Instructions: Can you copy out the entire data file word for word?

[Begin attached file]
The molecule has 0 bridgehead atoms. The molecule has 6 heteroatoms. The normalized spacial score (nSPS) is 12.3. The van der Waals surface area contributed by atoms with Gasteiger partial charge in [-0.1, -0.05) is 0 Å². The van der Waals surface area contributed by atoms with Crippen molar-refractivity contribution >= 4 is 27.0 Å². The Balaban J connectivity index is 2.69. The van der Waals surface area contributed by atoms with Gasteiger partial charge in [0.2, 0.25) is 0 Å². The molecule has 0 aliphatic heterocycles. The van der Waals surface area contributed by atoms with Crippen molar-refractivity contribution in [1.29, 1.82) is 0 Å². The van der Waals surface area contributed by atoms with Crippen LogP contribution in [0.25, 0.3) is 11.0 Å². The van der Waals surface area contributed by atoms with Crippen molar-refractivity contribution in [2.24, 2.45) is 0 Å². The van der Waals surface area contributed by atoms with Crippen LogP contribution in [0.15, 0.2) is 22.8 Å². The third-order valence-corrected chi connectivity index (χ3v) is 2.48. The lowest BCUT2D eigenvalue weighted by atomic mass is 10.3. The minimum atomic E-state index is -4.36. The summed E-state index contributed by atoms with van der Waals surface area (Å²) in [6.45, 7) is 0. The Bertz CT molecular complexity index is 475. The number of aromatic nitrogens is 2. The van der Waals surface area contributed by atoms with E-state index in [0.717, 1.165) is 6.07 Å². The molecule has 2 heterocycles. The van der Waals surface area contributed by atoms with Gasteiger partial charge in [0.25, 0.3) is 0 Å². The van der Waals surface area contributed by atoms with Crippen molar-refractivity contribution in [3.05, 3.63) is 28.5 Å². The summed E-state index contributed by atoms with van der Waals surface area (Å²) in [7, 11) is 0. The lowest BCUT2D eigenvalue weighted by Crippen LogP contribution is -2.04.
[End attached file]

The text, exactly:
The molecule has 0 bridgehead atoms. The molecule has 6 heteroatoms. The normalized spacial score (nSPS) is 12.3. The van der Waals surface area contributed by atoms with Gasteiger partial charge in [-0.1, -0.05) is 0 Å². The van der Waals surface area contributed by atoms with Crippen molar-refractivity contribution >= 4 is 27.0 Å². The Balaban J connectivity index is 2.69. The van der Waals surface area contributed by atoms with Gasteiger partial charge in [0.2, 0.25) is 0 Å². The molecule has 0 aliphatic heterocycles. The van der Waals surface area contributed by atoms with Crippen molar-refractivity contribution in [1.29, 1.82) is 0 Å². The van der Waals surface area contributed by atoms with Crippen LogP contribution in [0.25, 0.3) is 11.0 Å². The van der Waals surface area contributed by atoms with Crippen molar-refractivity contribution in [2.24, 2.45) is 0 Å². The van der Waals surface area contributed by atoms with Crippen LogP contribution in [0.15, 0.2) is 22.8 Å². The third-order valence-corrected chi connectivity index (χ3v) is 2.48. The lowest BCUT2D eigenvalue weighted by atomic mass is 10.3. The minimum atomic E-state index is -4.36. The summed E-state index contributed by atoms with van der Waals surface area (Å²) in [6.45, 7) is 0. The Bertz CT molecular complexity index is 475. The number of aromatic nitrogens is 2. The van der Waals surface area contributed by atoms with E-state index in [0.717, 1.165) is 6.07 Å². The molecule has 2 heterocycles. The van der Waals surface area contributed by atoms with Gasteiger partial charge in [0.25, 0.3) is 0 Å². The van der Waals surface area contributed by atoms with Crippen molar-refractivity contribution in [3.05, 3.63) is 28.5 Å². The summed E-state index contributed by atoms with van der Waals surface area (Å²) in [7, 11) is 0. The lowest BCUT2D eigenvalue weighted by Crippen LogP contribution is -2.04.